Observers say today that the Taliban's campaign of terror continues. In many parts of the country, medical care is nonexistent, basic services are disrupted and Afghans are fleeing their country to find safety. Afghans now are the second largest group of refugees seeking safety in Europe.
6. Central African Republic: Most Americans probably couldn't identify the Central African Republic on a map. Yet this country of 4.9 million has been in crisis since 2013, when a Muslim group known as the Seleka toppled the government. Since then, the nation has been in a civil war that has resulted in thousands of civilian deaths. More than a half-million people have been displaced by the violence. To make matters worse, soldiers on both sides of the conflict have used rape as a weapon to punish women who are accused of choosing the wrong sides of the war.
7. Venezuela: The Marxist government of Hugo Chavez was supposed to bring wealth to rich and poor alike. But Chavez died in 2013, and today Venezuelans stand in line for hours to buy rice, bread or aspirin with currency that is worth less than the paper it is printed on.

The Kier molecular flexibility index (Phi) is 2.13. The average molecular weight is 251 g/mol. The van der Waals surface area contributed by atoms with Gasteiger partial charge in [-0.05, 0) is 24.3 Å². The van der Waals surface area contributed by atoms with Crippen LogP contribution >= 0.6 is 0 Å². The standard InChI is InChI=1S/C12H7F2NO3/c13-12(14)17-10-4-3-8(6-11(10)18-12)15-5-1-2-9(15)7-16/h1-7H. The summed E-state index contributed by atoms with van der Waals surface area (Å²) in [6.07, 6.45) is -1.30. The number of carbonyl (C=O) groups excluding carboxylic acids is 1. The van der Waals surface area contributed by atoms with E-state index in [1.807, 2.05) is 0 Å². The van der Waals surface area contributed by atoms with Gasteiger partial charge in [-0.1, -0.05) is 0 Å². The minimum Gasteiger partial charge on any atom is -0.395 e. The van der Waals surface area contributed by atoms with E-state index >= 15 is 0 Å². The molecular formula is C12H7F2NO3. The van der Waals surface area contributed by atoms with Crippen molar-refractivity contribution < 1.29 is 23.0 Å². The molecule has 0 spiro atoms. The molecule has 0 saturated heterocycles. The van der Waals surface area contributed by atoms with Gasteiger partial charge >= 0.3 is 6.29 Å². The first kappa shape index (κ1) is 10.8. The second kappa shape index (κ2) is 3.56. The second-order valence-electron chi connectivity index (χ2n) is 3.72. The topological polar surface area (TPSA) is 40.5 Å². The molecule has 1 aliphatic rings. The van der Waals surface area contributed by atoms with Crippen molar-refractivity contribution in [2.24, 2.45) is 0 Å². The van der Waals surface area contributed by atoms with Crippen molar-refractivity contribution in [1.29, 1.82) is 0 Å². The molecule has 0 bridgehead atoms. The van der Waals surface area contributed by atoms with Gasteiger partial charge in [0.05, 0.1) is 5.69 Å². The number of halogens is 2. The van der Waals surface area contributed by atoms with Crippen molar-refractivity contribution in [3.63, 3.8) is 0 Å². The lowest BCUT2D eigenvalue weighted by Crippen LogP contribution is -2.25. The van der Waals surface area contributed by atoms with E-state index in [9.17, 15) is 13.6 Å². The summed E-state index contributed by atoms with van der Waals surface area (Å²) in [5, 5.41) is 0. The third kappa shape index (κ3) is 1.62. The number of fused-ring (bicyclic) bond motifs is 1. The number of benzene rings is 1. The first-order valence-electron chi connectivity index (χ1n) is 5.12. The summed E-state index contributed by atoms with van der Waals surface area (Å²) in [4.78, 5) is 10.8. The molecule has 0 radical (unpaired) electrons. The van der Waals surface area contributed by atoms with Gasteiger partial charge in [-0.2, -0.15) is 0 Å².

The locals joke about "the Maduro diet," a reference to the hunger created by President Nicolás Maduro's policies. But it's not funny, because this once-prosperous nation now faces the threat of widespread starvation. Maduro had hoped Venezuela's huge oil fields would guarantee prosperity, but the fall in the price of oil worsened the economic crisis. Now the country has the worst inflation rate, as well as the highest murder rate, in the world.
I'm not sharing these facts to make you feel guilty for being safe, well-fed or financially blessed. But before you complain about how bad things are in America, step back and look at your situation from a wider perspective. Be thankful. And let gratefulness adjust your attitude.
J. Lee Grady was editor of Charisma for 11 years before he launched into full-time ministry in 2010. Today he directs The Mordecai Project, a Christian charitable organization that is taking the healing of Jesus to women and girls who suffer abuse and cultural oppression. Author of several books including 10 Lies the Church Tells Women, he has just released his newest book, Set My Heart on Fire, from Charisma House. You can follow him on Twitter at @LeeGrady or go to his website, themordecaiproject.org.